Walden Chamber Music Society will present its first concert of the season at 3 p.m. Dec. 1 at the Salida SteamPlant theater, 220 W. Sackett Ave.

The performance will feature return performances by violinist Mark Rush, violist Matt Diekman, cellist Zack Reaves and pianist Jo Boatright.

Prior to the concert at 2 p.m., Boatright will give a 30-minute “informance,” during which she will explain and demonstrate the music to be performed.

The following program information was excerpted from Walden’s annotator, musicologist Dr. Laurie Schulman, in a press release:

The concert opens with Duo in G Major for Violin and Viola, K.423 by Wolfgang Amadeus Mozart (1756-1791). Mozart wrote this duo while in Salzburg. He had found out that his close friend Michael Haydn (younger brother of Franz Joseph) had fallen ill and could not fulfill his responsibilities to the archbishop for a set of six violin and viola duos. Haydn had completed four, but was too ill to continue.

Two days later, Mozart returned with two freshly composed duos. Musicologist H.C. Robbins Landon has singled out the popular tunes in the last movement of K.423 as an example of Mozart emulating Michael Haydn. Mozart’s own command of both string instruments and his preference for the viola when playing chamber music inform the graceful writing in this duo.

The first half of the program closes with Pampeana No. 2 for Cello and Piano, Op. 21 (1950) and Pampeana No. 1 for Violin and Piano, Op. 16 (1947) by Alberto Ginastera (1916-1983). Broadly speaking, Ginastera’s music is dependent upon the piano and is characterized by rhythmic brilliance.

He composed three Pampeanas, all relatively early pieces. The title Pampeanas derives from the Argentinian pampa. Ginastera was fascinated with the folklore of the Argentinian gauchos.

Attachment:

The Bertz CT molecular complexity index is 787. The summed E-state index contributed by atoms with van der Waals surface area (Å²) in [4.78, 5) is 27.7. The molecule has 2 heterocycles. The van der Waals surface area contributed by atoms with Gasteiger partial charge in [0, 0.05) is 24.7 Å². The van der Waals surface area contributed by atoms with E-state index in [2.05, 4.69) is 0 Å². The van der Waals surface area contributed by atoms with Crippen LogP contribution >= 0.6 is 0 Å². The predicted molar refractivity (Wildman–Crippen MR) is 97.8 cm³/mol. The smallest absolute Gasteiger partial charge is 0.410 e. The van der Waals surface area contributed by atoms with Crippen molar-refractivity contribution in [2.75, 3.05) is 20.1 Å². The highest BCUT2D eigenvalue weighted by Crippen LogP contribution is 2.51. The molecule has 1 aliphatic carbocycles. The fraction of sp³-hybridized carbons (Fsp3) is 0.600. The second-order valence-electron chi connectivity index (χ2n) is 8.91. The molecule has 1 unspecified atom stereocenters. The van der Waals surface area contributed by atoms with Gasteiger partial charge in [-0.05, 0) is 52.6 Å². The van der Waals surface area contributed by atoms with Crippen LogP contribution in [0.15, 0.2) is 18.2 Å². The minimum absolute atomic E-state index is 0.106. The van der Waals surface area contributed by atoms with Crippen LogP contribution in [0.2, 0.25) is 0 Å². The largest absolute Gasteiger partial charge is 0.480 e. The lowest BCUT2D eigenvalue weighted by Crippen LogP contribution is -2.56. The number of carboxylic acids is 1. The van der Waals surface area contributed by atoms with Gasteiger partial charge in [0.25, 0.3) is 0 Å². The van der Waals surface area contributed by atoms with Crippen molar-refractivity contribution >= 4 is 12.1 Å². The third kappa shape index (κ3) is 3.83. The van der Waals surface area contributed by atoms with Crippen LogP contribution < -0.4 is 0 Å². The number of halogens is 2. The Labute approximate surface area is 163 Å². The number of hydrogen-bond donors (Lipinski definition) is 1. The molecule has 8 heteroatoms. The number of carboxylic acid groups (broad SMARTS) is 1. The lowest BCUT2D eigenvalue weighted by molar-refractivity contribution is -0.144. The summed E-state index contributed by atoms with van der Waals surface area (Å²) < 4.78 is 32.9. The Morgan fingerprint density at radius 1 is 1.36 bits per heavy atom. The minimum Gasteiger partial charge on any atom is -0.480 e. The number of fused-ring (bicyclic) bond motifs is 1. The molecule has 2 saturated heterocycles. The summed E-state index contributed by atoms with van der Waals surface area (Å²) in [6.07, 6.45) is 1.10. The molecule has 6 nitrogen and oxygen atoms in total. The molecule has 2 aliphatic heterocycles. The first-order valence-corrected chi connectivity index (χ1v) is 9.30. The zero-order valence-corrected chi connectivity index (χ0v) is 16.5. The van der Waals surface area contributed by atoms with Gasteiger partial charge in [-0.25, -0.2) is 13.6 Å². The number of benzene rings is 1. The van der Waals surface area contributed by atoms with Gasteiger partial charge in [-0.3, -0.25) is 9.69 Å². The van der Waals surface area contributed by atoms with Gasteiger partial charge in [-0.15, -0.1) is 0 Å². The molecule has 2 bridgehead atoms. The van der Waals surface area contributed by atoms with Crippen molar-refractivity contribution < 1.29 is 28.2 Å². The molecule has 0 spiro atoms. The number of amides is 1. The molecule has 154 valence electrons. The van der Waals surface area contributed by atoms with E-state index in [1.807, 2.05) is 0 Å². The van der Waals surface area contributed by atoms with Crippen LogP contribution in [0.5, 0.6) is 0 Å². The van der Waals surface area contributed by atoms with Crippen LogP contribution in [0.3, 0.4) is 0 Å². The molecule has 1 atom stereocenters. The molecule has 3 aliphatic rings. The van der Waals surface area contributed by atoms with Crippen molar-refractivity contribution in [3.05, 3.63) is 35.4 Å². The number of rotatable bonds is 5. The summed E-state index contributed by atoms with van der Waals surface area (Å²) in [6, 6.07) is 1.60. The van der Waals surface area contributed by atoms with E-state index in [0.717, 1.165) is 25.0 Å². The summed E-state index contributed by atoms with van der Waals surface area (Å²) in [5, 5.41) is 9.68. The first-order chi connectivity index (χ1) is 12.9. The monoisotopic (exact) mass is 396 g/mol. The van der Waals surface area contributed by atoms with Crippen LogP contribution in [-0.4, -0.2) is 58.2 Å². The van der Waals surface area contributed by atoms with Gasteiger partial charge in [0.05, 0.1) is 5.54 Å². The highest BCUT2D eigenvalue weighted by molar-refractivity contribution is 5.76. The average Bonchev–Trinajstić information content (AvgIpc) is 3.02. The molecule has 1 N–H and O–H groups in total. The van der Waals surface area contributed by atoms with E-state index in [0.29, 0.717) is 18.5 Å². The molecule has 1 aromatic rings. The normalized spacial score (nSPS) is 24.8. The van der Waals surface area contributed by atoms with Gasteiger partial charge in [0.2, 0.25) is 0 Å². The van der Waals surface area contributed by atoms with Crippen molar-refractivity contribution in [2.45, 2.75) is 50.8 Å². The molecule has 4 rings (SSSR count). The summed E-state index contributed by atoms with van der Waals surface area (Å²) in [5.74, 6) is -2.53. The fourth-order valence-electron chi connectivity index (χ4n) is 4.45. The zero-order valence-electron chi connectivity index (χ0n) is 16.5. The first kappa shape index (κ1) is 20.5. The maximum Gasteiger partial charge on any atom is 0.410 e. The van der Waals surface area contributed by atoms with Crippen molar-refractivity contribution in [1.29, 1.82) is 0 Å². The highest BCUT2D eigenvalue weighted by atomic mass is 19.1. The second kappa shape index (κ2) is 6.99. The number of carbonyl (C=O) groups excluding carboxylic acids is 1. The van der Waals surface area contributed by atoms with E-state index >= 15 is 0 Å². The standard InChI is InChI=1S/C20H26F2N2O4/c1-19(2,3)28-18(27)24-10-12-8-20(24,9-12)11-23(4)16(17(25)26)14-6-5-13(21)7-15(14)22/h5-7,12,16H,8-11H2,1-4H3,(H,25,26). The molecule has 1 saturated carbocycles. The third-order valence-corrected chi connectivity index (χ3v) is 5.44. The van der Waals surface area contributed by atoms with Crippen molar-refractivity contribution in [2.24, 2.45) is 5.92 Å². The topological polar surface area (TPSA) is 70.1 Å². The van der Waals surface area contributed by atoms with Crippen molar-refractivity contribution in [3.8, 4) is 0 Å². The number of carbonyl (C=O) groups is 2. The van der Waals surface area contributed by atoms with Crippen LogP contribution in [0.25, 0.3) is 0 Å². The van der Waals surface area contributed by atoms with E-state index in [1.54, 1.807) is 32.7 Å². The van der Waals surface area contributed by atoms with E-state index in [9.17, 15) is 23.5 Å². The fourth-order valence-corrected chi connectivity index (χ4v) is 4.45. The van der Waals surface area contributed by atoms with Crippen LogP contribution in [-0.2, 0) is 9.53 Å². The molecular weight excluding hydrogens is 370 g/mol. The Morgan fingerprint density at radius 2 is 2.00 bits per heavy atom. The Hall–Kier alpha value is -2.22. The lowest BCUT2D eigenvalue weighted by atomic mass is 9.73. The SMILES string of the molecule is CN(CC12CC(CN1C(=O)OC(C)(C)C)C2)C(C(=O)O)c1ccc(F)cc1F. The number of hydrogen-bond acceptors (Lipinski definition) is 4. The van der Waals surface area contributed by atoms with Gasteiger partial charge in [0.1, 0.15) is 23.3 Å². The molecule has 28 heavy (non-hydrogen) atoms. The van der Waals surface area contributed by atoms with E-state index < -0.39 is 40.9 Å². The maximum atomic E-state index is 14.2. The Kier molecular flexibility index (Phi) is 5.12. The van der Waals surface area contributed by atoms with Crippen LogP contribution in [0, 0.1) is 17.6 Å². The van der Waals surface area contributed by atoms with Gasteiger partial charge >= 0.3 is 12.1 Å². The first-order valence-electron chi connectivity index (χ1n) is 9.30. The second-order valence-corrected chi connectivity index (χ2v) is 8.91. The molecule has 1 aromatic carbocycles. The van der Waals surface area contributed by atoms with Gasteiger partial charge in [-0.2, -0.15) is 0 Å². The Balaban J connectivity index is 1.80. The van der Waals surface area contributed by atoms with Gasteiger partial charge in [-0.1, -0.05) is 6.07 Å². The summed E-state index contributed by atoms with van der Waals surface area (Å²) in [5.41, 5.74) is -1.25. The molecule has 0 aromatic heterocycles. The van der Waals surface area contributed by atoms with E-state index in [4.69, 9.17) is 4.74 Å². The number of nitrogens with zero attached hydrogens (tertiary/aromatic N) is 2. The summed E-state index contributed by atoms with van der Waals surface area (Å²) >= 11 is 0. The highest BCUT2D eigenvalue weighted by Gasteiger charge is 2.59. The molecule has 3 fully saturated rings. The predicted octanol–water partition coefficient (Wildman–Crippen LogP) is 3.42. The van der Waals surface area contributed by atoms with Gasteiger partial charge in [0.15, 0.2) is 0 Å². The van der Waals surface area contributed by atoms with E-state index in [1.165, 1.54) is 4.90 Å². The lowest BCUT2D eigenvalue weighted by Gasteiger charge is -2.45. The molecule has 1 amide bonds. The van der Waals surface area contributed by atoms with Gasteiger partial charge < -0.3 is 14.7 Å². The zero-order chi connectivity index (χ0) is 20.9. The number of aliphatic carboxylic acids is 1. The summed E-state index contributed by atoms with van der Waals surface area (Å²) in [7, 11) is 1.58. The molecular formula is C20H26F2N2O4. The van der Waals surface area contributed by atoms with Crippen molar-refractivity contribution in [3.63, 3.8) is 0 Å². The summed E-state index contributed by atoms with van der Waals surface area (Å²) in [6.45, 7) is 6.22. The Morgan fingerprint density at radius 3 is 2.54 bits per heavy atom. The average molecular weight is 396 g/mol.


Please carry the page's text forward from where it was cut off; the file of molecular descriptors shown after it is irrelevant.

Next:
The first Pampeana (1947) is a rhapsody for violin and piano; the second is a rhapsody for cello and piano. Both works have what Ginestera called a “subjective Argentinian character.” Rather than quoting literally from Argentinian folk themes, Ginastera evokes the atmosphere of the land.

For the second half of the program, Walden will present the Piano Quartet in B minor, Op. 3 by Felix Mendelssohn-Bartholdy (1809-1847). A child prodigy, the 15-year-old was already an experienced composer when he began work on his Op. 3 quartet in 1824. The B minor quartet is the finest of his three quartets.

Lovers of Mendelssohn will recognize many signature traits: fluid and virtuosic piano writing, a profligacy of melodies and an elegant balance between the four instruments. The finale is noteworthy for its contrapuntal passages and some touches of humor that do not compromise the power of the quartet.

The concert is underwritten by High Country Bank (Scott Erchul) and Our Town Medical (Dr. Eric Gibb).

Tickets cost $18 for adults and are available at waldenchambermusic.org, at the box office and at the door prior to the concert. Free students tickets are also available at the door.

For more information contact Dale Kettering at 719-398-1252 or visit waldenchambermusic.org.

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